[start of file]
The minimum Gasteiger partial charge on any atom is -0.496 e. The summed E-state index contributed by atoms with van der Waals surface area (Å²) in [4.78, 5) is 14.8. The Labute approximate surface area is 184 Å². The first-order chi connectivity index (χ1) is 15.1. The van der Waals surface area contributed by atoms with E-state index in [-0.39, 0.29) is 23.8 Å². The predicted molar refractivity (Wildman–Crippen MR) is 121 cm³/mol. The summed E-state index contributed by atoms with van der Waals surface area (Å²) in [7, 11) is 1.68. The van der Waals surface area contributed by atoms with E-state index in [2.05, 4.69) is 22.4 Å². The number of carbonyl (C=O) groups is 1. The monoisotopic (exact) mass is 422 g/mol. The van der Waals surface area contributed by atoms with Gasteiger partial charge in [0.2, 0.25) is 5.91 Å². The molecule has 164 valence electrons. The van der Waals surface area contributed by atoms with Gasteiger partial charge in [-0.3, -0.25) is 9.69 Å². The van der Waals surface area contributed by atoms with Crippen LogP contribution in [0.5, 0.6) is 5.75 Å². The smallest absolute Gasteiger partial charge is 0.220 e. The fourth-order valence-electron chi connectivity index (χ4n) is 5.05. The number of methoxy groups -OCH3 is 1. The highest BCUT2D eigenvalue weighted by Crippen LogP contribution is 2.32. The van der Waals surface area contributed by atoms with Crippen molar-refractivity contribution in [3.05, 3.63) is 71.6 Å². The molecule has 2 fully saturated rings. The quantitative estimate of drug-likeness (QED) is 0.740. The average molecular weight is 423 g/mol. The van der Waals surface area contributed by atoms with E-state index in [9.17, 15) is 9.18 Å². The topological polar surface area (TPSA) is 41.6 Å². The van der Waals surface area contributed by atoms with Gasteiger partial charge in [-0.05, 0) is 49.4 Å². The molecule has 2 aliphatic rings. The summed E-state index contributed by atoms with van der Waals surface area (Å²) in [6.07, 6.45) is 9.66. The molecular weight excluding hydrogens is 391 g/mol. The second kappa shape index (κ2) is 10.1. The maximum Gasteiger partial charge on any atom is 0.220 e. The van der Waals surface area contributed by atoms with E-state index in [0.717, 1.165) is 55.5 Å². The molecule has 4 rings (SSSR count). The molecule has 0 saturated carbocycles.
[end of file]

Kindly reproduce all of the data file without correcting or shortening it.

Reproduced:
The minimum Gasteiger partial charge on any atom is -0.496 e. The summed E-state index contributed by atoms with van der Waals surface area (Å²) in [4.78, 5) is 14.8. The Labute approximate surface area is 184 Å². The first-order chi connectivity index (χ1) is 15.1. The van der Waals surface area contributed by atoms with E-state index in [-0.39, 0.29) is 23.8 Å². The predicted molar refractivity (Wildman–Crippen MR) is 121 cm³/mol. The summed E-state index contributed by atoms with van der Waals surface area (Å²) in [7, 11) is 1.68. The van der Waals surface area contributed by atoms with E-state index in [2.05, 4.69) is 22.4 Å². The number of carbonyl (C=O) groups is 1. The monoisotopic (exact) mass is 422 g/mol. The van der Waals surface area contributed by atoms with Gasteiger partial charge in [0.2, 0.25) is 5.91 Å². The molecule has 164 valence electrons. The van der Waals surface area contributed by atoms with Gasteiger partial charge in [-0.3, -0.25) is 9.69 Å². The van der Waals surface area contributed by atoms with Crippen LogP contribution in [0.5, 0.6) is 5.75 Å². The smallest absolute Gasteiger partial charge is 0.220 e. The fourth-order valence-electron chi connectivity index (χ4n) is 5.05. The number of methoxy groups -OCH3 is 1. The highest BCUT2D eigenvalue weighted by Crippen LogP contribution is 2.32. The van der Waals surface area contributed by atoms with Crippen molar-refractivity contribution in [3.05, 3.63) is 71.6 Å². The molecule has 2 fully saturated rings. The quantitative estimate of drug-likeness (QED) is 0.740. The average molecular weight is 423 g/mol. The van der Waals surface area contributed by atoms with E-state index in [9.17, 15) is 9.18 Å². The topological polar surface area (TPSA) is 41.6 Å². The van der Waals surface area contributed by atoms with Gasteiger partial charge in [-0.05, 0) is 49.4 Å². The molecule has 2 aliphatic rings. The summed E-state index contributed by atoms with van der Waals surface area (Å²) in [6.07, 6.45) is 9.66. The molecular weight excluding hydrogens is 391 g/mol. The second kappa shape index (κ2) is 10.1. The maximum Gasteiger partial charge on any atom is 0.220 e. The van der Waals surface area contributed by atoms with E-state index in [0.717, 1.165) is 55.5 Å². The molecule has 4 rings (SSSR count). The molecule has 0 saturated carbocycles.